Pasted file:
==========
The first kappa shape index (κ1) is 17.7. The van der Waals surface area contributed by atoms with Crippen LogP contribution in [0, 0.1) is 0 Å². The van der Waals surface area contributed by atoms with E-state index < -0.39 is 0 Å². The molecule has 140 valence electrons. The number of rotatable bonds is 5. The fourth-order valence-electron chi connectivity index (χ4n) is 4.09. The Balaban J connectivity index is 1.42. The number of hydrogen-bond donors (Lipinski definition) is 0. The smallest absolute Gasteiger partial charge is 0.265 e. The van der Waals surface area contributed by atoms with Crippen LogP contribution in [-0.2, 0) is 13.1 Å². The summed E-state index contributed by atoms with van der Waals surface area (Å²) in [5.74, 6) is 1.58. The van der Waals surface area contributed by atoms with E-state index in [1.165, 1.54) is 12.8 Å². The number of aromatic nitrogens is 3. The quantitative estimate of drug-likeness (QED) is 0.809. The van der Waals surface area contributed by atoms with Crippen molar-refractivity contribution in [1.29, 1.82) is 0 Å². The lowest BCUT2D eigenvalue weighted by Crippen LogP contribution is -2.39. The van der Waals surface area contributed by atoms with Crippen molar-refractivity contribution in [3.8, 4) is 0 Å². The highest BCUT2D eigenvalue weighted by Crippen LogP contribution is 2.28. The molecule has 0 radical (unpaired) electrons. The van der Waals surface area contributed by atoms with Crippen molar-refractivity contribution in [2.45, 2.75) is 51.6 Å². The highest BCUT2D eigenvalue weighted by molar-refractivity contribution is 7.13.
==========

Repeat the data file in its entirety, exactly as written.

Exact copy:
The first kappa shape index (κ1) is 17.7. The van der Waals surface area contributed by atoms with Crippen LogP contribution in [0, 0.1) is 0 Å². The van der Waals surface area contributed by atoms with E-state index < -0.39 is 0 Å². The molecule has 140 valence electrons. The number of rotatable bonds is 5. The fourth-order valence-electron chi connectivity index (χ4n) is 4.09. The Balaban J connectivity index is 1.42. The number of hydrogen-bond donors (Lipinski definition) is 0. The smallest absolute Gasteiger partial charge is 0.265 e. The van der Waals surface area contributed by atoms with Crippen LogP contribution in [-0.2, 0) is 13.1 Å². The summed E-state index contributed by atoms with van der Waals surface area (Å²) in [5.74, 6) is 1.58. The van der Waals surface area contributed by atoms with E-state index in [1.165, 1.54) is 12.8 Å². The number of aromatic nitrogens is 3. The quantitative estimate of drug-likeness (QED) is 0.809. The van der Waals surface area contributed by atoms with Crippen molar-refractivity contribution in [1.29, 1.82) is 0 Å². The lowest BCUT2D eigenvalue weighted by Crippen LogP contribution is -2.39. The van der Waals surface area contributed by atoms with Crippen molar-refractivity contribution in [3.8, 4) is 0 Å². The highest BCUT2D eigenvalue weighted by Crippen LogP contribution is 2.28. The molecule has 0 radical (unpaired) electrons. The van der Waals surface area contributed by atoms with Crippen molar-refractivity contribution in [2.45, 2.75) is 51.6 Å². The highest BCUT2D eigenvalue weighted by molar-refractivity contribution is 7.13.